*****adoption: Indians remain averse to accepting children with special needs – The Economic Times

Clipped from: https://economictimes.indiatimes.com/news/india/indians-remain-averse-to-accepting-children-with-special-needs/articleshow/92010287.cms

Synopsis

Fewer than 50 children with special needs found a home within India in the past three financial years, accounting for less than 1% of the total 9,443 in-country adoptions between 2019-20 and 2021-22.

Even as Indians are opening up to the idea of adoption by single parents or adopting a sibling for their biological child, they remain averse to accepting children with special needs.

Fewer than 50 children with special needs found a home within India in the past three financial years, accounting for less than 1% of the total 9,443 in-country adoptions between 2019-20 and 2021-22.

However, applicants from outside India are considerably more open to embracing children with special needs. Such children comprised 39.1%, 56.1% and 73% of the total inter-country adoptions in 2019-20, 2020-21 and 2021-22 respectively. The category covers non-resident Indians, overseas citizens of India and foreign prospective adoptive parents.

“The motivation of parents outside India is different. They are mentally prepared to take care of such children. Also, it is not just the parents who adopt such kids but the entire country does that,” a senior Central Adoption Resource Authority (CARA) official told ET on condition of anonymity. “Such applicants have to compulsorily undertake a 34-hour course in their country before applying for adoption.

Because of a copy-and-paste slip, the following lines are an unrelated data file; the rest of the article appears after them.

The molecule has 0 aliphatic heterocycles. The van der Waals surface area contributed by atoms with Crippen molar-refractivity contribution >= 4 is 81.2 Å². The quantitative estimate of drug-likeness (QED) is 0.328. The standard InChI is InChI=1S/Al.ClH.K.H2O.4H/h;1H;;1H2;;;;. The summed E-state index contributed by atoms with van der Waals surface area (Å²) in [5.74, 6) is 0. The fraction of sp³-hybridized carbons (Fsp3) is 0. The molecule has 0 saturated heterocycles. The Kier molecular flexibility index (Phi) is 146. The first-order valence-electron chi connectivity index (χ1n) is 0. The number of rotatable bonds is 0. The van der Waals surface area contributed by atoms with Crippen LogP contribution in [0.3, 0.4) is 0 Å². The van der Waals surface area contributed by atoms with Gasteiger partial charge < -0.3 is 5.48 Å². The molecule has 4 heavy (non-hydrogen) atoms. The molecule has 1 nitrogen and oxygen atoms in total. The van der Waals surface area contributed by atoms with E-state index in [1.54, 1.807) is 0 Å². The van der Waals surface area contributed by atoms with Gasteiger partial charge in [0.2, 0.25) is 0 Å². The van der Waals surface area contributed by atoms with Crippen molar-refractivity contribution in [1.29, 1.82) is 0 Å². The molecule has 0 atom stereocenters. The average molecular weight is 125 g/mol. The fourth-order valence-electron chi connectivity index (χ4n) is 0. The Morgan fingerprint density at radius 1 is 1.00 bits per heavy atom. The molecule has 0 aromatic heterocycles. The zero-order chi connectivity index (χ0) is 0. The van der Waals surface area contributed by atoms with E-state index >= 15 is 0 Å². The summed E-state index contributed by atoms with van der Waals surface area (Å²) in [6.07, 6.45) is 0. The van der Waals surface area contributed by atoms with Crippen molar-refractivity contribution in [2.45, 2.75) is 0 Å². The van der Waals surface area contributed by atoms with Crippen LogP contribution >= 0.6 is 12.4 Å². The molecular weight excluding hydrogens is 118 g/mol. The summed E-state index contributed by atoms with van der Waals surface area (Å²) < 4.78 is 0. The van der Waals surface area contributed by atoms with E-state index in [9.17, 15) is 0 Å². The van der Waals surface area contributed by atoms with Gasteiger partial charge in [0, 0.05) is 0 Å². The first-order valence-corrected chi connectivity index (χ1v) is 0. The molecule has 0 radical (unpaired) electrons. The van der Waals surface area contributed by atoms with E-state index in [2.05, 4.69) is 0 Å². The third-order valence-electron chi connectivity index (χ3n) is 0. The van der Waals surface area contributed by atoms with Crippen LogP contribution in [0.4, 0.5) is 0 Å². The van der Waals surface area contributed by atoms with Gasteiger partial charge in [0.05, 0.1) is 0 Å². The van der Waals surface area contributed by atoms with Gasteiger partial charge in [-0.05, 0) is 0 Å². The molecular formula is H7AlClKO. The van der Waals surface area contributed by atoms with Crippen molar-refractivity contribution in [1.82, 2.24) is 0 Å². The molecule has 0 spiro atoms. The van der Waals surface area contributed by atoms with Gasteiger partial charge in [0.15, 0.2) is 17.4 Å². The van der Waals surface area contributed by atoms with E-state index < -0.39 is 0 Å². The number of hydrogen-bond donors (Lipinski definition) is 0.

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They also undergo several preadoption counselling sessions.” CARA is a statutory body of the ministry of women & child development.

It functions as the nodal body for adoption of Indian children and is mandated to facilitate in-country adoptions and regulate inter-country adoptions through Child Adoption Resource Information & Guidance System (CARINGS), an online platform aimed at bringing transparency in the adoption process and curtailing delays at various levels.

Adoption of children with special needs is much faster and simpler through CARA. The profile of each such child is available on the CARINGS website for all Indian applicants to see and choose from. “There is no waiting list. Anyone can reserve the child after having a look at the profile. If they have any doubts regarding the exact anomaly with the child, we consult the AIIMS panel and get their fresh profile ready,” said the official.

As per the CARA data, shared exclusively with ET, only 11, eight and 29 children with special needs were adopted in 2019-20, 2020-21 and 2021-22 respectively, even as the total number of applications for adoptions grew during this period. Maharashtra (159), Madhya Pradesh (124) and West Bengal (122) were the top three states in terms of children with special needs available for adoption.

With most Indian applicants wanting to experience all stages of a baby, more than 70% domestic applicants sought a healthy baby in the 0-2 age group. “As a result, older kids, especially those who are six-plus and those with special needs mostly remain (unadopted) in child care institutions,” said a senior women & child development ministry official, who did not wish to be identified.

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